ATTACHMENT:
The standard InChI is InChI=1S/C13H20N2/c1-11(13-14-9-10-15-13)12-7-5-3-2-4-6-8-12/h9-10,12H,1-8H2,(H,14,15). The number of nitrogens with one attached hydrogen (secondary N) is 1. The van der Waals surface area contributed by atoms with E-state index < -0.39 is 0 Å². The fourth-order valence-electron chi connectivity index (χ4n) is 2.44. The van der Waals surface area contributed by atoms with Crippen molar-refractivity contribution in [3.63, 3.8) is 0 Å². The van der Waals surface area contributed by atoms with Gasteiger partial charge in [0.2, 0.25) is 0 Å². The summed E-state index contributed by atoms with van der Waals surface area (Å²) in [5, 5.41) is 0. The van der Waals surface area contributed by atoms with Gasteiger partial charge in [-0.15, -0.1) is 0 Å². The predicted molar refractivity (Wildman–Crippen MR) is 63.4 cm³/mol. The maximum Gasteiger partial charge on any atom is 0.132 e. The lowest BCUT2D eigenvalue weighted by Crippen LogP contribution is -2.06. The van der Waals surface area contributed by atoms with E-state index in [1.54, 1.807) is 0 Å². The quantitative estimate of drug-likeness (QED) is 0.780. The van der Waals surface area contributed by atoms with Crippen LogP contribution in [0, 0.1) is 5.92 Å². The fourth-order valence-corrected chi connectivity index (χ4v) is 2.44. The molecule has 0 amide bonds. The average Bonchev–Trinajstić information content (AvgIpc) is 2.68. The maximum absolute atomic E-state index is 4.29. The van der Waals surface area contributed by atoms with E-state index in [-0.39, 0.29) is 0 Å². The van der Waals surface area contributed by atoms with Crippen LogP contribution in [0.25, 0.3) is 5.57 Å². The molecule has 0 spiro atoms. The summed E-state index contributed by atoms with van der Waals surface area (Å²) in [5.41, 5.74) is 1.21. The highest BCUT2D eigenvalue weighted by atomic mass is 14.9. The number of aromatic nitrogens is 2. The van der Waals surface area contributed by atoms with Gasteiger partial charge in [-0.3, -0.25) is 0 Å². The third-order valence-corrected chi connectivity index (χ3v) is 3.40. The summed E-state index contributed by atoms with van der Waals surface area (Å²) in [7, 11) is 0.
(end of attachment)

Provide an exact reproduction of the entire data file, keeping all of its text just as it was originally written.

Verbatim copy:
The standard InChI is InChI=1S/C13H20N2/c1-11(13-14-9-10-15-13)12-7-5-3-2-4-6-8-12/h9-10,12H,1-8H2,(H,14,15). The number of nitrogens with one attached hydrogen (secondary N) is 1. The van der Waals surface area contributed by atoms with E-state index < -0.39 is 0 Å². The fourth-order valence-electron chi connectivity index (χ4n) is 2.44. The van der Waals surface area contributed by atoms with Crippen molar-refractivity contribution in [3.63, 3.8) is 0 Å². The van der Waals surface area contributed by atoms with Gasteiger partial charge in [0.2, 0.25) is 0 Å². The summed E-state index contributed by atoms with van der Waals surface area (Å²) in [5, 5.41) is 0. The van der Waals surface area contributed by atoms with Gasteiger partial charge in [-0.15, -0.1) is 0 Å². The predicted molar refractivity (Wildman–Crippen MR) is 63.4 cm³/mol. The maximum Gasteiger partial charge on any atom is 0.132 e. The lowest BCUT2D eigenvalue weighted by Crippen LogP contribution is -2.06. The van der Waals surface area contributed by atoms with E-state index in [1.54, 1.807) is 0 Å². The quantitative estimate of drug-likeness (QED) is 0.780. The van der Waals surface area contributed by atoms with Crippen LogP contribution in [0, 0.1) is 5.92 Å². The fourth-order valence-corrected chi connectivity index (χ4v) is 2.44. The molecule has 0 amide bonds. The average Bonchev–Trinajstić information content (AvgIpc) is 2.68. The maximum absolute atomic E-state index is 4.29. The van der Waals surface area contributed by atoms with E-state index in [-0.39, 0.29) is 0 Å². The van der Waals surface area contributed by atoms with Crippen LogP contribution in [0.25, 0.3) is 5.57 Å². The molecule has 0 spiro atoms. The summed E-state index contributed by atoms with van der Waals surface area (Å²) in [5.41, 5.74) is 1.21. The highest BCUT2D eigenvalue weighted by atomic mass is 14.9. The number of aromatic nitrogens is 2. The van der Waals surface area contributed by atoms with Gasteiger partial charge in [-0.3, -0.25) is 0 Å². The third-order valence-corrected chi connectivity index (χ3v) is 3.40. The summed E-state index contributed by atoms with van der Waals surface area (Å²) in [7, 11) is 0.